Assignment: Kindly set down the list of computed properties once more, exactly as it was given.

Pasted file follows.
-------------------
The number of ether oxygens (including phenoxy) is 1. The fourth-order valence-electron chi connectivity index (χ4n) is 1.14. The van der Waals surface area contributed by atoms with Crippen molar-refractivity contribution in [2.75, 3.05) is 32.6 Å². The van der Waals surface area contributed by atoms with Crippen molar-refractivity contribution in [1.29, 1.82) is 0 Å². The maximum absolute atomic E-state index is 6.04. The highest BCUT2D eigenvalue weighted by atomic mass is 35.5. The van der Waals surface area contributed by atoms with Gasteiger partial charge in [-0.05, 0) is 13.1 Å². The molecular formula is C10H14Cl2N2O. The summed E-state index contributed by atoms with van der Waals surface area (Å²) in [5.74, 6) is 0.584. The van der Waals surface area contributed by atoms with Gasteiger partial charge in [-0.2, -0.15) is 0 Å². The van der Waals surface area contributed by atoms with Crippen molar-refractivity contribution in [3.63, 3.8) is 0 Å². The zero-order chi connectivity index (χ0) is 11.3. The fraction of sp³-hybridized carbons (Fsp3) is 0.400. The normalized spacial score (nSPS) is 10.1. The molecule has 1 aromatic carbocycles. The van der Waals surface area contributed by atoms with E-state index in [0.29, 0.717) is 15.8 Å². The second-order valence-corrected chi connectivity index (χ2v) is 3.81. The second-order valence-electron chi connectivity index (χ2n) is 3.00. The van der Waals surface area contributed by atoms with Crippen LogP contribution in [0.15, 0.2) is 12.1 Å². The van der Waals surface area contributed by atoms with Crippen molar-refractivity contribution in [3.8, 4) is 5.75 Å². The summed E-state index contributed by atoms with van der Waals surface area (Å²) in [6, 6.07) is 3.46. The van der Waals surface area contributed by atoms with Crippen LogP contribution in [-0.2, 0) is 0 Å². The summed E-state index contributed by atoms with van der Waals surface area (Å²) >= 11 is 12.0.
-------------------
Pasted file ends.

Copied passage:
The number of ether oxygens (including phenoxy) is 1. The fourth-order valence-electron chi connectivity index (χ4n) is 1.14. The van der Waals surface area contributed by atoms with Crippen molar-refractivity contribution in [2.75, 3.05) is 32.6 Å². The van der Waals surface area contributed by atoms with Crippen molar-refractivity contribution in [1.29, 1.82) is 0 Å². The maximum absolute atomic E-state index is 6.04. The highest BCUT2D eigenvalue weighted by atomic mass is 35.5. The van der Waals surface area contributed by atoms with Gasteiger partial charge in [-0.05, 0) is 13.1 Å². The molecular formula is C10H14Cl2N2O. The summed E-state index contributed by atoms with van der Waals surface area (Å²) in [5.74, 6) is 0.584. The van der Waals surface area contributed by atoms with Gasteiger partial charge in [-0.2, -0.15) is 0 Å². The van der Waals surface area contributed by atoms with Crippen molar-refractivity contribution in [3.63, 3.8) is 0 Å². The zero-order chi connectivity index (χ0) is 11.3. The fraction of sp³-hybridized carbons (Fsp3) is 0.400. The normalized spacial score (nSPS) is 10.1. The molecule has 1 aromatic carbocycles. The van der Waals surface area contributed by atoms with E-state index in [0.29, 0.717) is 15.8 Å². The second-order valence-corrected chi connectivity index (χ2v) is 3.81. The second-order valence-electron chi connectivity index (χ2n) is 3.00. The van der Waals surface area contributed by atoms with Crippen LogP contribution in [0.15, 0.2) is 12.1 Å². The van der Waals surface area contributed by atoms with Crippen molar-refractivity contribution in [3.8, 4) is 5.75 Å². The summed E-state index contributed by atoms with van der Waals surface area (Å²) in [6, 6.07) is 3.46. The van der Waals surface area contributed by atoms with Crippen LogP contribution in [-0.2, 0) is 0 Å². The summed E-state index contributed by atoms with van der Waals surface area (Å²) >= 11 is 12.0.